Saturday, January 10, 2009

Le scaphandre et le papillon (The Diving Bell and the Butterfly)

It struck me as I was walking home from International Cinema tonight how cinematography and photography share many commonalities. The one that kept coming back to me this evening was the ability to frame - a shot, a feeling, a story. Good photographs can be incredibly moving, but I personally find that moving photographs are more real - the detail and development breathe life into the story more easily than, for instance, a photo essay. The version of the film that I saw was likely slightly different than versions others have seen, but what I saw framed was an eloquent yet direct narrative about self-expression. As I walked my way briskly back to my apartment in the freezing temperatures, I watched my breath cloud my view. In reflecting on the film, being verbose seemed almost profane. I was reminded in that moment of Elder Holland's remarks not long ago, as he quoted parts of James "If any man offend not in word, the same is a perfect man, and able also to bridle the whole body." The power of words spoken, not spoken, regretted, and remembered fondly echo throughout the film amongst a montage of sounds and first or third person visual narrative. Warning: you may find, as I did, that the theatre is warm. My eyes were sweating like crazy. I'll have to read the book this summer.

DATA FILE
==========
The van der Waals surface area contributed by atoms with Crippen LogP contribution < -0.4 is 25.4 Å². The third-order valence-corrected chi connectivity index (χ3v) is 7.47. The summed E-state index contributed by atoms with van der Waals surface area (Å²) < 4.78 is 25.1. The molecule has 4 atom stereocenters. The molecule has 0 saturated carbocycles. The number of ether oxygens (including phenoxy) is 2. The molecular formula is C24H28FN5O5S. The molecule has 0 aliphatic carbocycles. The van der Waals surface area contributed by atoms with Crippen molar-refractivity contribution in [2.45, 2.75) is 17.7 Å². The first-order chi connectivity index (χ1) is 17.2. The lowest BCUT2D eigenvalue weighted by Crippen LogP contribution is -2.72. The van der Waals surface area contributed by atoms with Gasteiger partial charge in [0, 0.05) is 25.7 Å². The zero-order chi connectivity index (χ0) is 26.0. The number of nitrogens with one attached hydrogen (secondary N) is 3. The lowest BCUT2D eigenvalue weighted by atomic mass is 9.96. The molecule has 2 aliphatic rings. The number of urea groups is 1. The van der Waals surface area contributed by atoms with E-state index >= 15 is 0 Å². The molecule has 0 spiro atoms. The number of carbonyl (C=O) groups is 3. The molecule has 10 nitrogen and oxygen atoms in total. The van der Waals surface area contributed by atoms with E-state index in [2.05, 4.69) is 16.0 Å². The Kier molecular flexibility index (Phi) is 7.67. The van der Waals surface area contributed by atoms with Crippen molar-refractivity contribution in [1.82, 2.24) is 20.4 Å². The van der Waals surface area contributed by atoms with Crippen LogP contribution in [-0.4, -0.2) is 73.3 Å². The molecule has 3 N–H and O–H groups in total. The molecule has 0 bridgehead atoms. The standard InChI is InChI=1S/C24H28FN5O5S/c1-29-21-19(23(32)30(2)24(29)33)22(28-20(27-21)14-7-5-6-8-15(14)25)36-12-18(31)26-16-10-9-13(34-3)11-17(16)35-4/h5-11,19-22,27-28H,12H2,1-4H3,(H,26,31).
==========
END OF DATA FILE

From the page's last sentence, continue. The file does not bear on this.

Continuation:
Lachelleandmanasseh said...

You could read it tonight. It is tiny. And amazing.

Rachel said...

The book is great. You could probably read it in under an hour. Also, I loved the movie.

J said...

Ha. Sweating eyes. I'm stealing that.